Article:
By Steve Vivona
Were it not for Anchor Bay there would be no classic horror films from Hammer Studios available in this country on DVD. It's that simple.
All the major studios have ignored their Hammer catalogue, but Anchor Bay has licensed a large number of titles directly from Hammer, and treated them with the appropriate respect.
I would venture to guess that even were the majors to release titles from their Hammer catalogue they would do so with no special features whatsoever (except perhaps a trailer which is standard).
Anchor Bay has sought out many of the surviving cast and crew from these productions and recorded audio commentaries that will be of great historical value in the future.
Nearly all of their Hammer titles come packaged with episodes from the excellent British documentary series, "The World of Hammer." The majors could take a lesson from Anchor Bay (and if they won't they should at least license their titles to them!)
"The Devil Rides Out" is perhaps Christopher Lee's finest film for Hammer Studios, and for once he plays the hero of the piece. Lee is the Duc de Richlieu, a brilliant man who is skilled in the ways of the occult. The Duc and his friend Rex learn that their young charge, Simon is about to be baptized into a cult of devil-worshippers.
The Cult of the Mocata is a powerful force and they have the ability to control minds and make others do their bidding. However Richlieu is not without his own conjuring abilities, and he and his friends help protect Simon from the coven. While he manages to thwart them initially the Mocata kidnap one of his friend's children setting the stage for a hair-raising climax!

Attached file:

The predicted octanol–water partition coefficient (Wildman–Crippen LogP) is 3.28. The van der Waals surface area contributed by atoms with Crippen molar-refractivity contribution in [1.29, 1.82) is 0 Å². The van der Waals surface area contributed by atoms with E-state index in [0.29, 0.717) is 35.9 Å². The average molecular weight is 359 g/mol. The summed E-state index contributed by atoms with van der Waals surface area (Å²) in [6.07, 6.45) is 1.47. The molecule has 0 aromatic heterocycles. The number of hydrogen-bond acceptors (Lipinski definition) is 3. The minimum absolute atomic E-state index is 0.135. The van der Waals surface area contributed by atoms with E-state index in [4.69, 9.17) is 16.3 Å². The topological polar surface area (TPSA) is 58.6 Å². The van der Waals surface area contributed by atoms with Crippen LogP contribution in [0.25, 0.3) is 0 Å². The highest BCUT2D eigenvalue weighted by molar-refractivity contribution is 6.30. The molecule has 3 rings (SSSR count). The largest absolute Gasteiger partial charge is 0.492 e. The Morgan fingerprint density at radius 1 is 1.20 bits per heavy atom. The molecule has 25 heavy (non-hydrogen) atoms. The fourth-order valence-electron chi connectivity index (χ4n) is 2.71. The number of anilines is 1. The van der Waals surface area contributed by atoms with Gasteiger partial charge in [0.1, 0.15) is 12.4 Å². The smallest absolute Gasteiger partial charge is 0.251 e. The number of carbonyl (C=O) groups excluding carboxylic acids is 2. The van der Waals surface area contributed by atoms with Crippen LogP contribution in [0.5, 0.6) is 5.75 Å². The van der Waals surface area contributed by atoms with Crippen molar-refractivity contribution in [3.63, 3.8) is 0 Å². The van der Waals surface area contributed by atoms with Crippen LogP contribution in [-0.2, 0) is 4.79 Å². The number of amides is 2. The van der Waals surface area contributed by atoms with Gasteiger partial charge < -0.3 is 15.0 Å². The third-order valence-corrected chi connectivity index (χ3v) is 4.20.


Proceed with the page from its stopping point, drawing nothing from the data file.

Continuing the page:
Lee has such an amazing presence that it's a shame he wasn't tapped more often for roles of this sort. While as Dracula he conveyed more just in his piercing, hypnotic glances, here he's allowed to let loose the full range of his acting abilities. "The Devil Rides Out" is one of the most intelligent and suspenseful films ever crafted by Hammer.
Anchor Bay's DVD is a revelation if you're used to old prints shown on late-night television. Colors are strong and the widescreen image is razor-sharp. Happily it's also been enhanced for 16 x 9 televisions. I'm so used to seeing these films on television with washed-out prints that this is like experiencing them for the first time.
"Devil" co-stars Lee and Sarah Lawson provide an illuminating commentary that is really fascinating. Lee is a truly knowledgeable and well-read actor, and the amount of information he provides is overwhelming.
Two trailers and a "World of Hammer" episode have been included as well.